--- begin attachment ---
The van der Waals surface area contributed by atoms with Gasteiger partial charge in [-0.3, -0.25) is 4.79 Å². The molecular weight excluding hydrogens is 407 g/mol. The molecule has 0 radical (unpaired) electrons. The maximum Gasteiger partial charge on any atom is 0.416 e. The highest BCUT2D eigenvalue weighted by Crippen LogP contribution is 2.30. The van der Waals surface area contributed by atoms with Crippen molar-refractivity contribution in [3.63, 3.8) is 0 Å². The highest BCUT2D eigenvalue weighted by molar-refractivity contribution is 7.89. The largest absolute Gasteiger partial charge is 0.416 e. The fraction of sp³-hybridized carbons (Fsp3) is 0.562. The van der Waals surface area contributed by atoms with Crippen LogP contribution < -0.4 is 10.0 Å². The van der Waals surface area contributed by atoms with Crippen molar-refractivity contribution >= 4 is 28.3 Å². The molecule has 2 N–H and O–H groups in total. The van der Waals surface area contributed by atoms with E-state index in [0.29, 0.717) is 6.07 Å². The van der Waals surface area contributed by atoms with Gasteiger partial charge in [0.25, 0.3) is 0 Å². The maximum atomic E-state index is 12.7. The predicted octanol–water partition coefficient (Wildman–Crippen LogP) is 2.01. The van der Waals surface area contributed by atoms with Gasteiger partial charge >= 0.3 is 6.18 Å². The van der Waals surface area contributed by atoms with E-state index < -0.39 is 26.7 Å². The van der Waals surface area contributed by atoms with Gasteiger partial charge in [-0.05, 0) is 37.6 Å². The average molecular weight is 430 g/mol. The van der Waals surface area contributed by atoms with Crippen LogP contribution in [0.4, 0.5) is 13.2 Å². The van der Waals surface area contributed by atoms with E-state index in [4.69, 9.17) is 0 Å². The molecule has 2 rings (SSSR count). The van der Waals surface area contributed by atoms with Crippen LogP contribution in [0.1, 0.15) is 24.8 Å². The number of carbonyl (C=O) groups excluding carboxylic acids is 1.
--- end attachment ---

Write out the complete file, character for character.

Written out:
The van der Waals surface area contributed by atoms with Gasteiger partial charge in [-0.3, -0.25) is 4.79 Å². The molecular weight excluding hydrogens is 407 g/mol. The molecule has 0 radical (unpaired) electrons. The maximum Gasteiger partial charge on any atom is 0.416 e. The highest BCUT2D eigenvalue weighted by Crippen LogP contribution is 2.30. The van der Waals surface area contributed by atoms with Crippen molar-refractivity contribution in [3.63, 3.8) is 0 Å². The highest BCUT2D eigenvalue weighted by molar-refractivity contribution is 7.89. The largest absolute Gasteiger partial charge is 0.416 e. The fraction of sp³-hybridized carbons (Fsp3) is 0.562. The van der Waals surface area contributed by atoms with Crippen LogP contribution < -0.4 is 10.0 Å². The van der Waals surface area contributed by atoms with Crippen molar-refractivity contribution >= 4 is 28.3 Å². The molecule has 2 N–H and O–H groups in total. The van der Waals surface area contributed by atoms with E-state index in [0.29, 0.717) is 6.07 Å². The van der Waals surface area contributed by atoms with Gasteiger partial charge in [0.25, 0.3) is 0 Å². The maximum atomic E-state index is 12.7. The predicted octanol–water partition coefficient (Wildman–Crippen LogP) is 2.01. The van der Waals surface area contributed by atoms with Gasteiger partial charge >= 0.3 is 6.18 Å². The van der Waals surface area contributed by atoms with E-state index < -0.39 is 26.7 Å². The van der Waals surface area contributed by atoms with Gasteiger partial charge in [-0.05, 0) is 37.6 Å². The average molecular weight is 430 g/mol. The van der Waals surface area contributed by atoms with Crippen LogP contribution in [0.4, 0.5) is 13.2 Å². The van der Waals surface area contributed by atoms with E-state index in [4.69, 9.17) is 0 Å². The molecule has 2 rings (SSSR count). The van der Waals surface area contributed by atoms with Crippen LogP contribution in [0.1, 0.15) is 24.8 Å². The number of carbonyl (C=O) groups excluding carboxylic acids is 1.